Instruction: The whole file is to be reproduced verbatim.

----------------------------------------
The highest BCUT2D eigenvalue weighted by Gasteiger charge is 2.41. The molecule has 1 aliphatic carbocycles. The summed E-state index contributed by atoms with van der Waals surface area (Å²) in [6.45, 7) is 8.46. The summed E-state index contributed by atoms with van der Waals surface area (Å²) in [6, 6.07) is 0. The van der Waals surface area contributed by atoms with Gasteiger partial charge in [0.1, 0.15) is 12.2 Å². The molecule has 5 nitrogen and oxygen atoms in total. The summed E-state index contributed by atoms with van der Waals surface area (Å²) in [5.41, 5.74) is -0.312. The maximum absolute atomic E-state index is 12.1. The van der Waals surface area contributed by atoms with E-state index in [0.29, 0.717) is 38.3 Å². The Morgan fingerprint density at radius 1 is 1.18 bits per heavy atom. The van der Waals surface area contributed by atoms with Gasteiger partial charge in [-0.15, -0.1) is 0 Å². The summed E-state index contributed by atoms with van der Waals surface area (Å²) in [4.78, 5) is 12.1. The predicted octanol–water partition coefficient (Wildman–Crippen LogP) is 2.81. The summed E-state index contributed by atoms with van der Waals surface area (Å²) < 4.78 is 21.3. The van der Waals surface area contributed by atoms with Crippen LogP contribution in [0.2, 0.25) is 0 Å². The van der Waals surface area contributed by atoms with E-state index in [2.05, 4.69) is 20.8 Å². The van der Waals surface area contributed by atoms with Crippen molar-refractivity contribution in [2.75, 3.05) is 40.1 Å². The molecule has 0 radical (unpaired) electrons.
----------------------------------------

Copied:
The highest BCUT2D eigenvalue weighted by Gasteiger charge is 2.41. The molecule has 1 aliphatic carbocycles. The summed E-state index contributed by atoms with van der Waals surface area (Å²) in [6.45, 7) is 8.46. The summed E-state index contributed by atoms with van der Waals surface area (Å²) in [6, 6.07) is 0. The van der Waals surface area contributed by atoms with Gasteiger partial charge in [0.1, 0.15) is 12.2 Å². The molecule has 5 nitrogen and oxygen atoms in total. The summed E-state index contributed by atoms with van der Waals surface area (Å²) in [5.41, 5.74) is -0.312. The maximum absolute atomic E-state index is 12.1. The van der Waals surface area contributed by atoms with E-state index in [0.29, 0.717) is 38.3 Å². The Morgan fingerprint density at radius 1 is 1.18 bits per heavy atom. The van der Waals surface area contributed by atoms with Gasteiger partial charge in [-0.15, -0.1) is 0 Å². The summed E-state index contributed by atoms with van der Waals surface area (Å²) in [4.78, 5) is 12.1. The predicted octanol–water partition coefficient (Wildman–Crippen LogP) is 2.81. The summed E-state index contributed by atoms with van der Waals surface area (Å²) < 4.78 is 21.3. The van der Waals surface area contributed by atoms with Crippen LogP contribution in [0.2, 0.25) is 0 Å². The van der Waals surface area contributed by atoms with E-state index in [2.05, 4.69) is 20.8 Å². The van der Waals surface area contributed by atoms with Crippen molar-refractivity contribution in [2.75, 3.05) is 40.1 Å². The molecule has 0 radical (unpaired) electrons.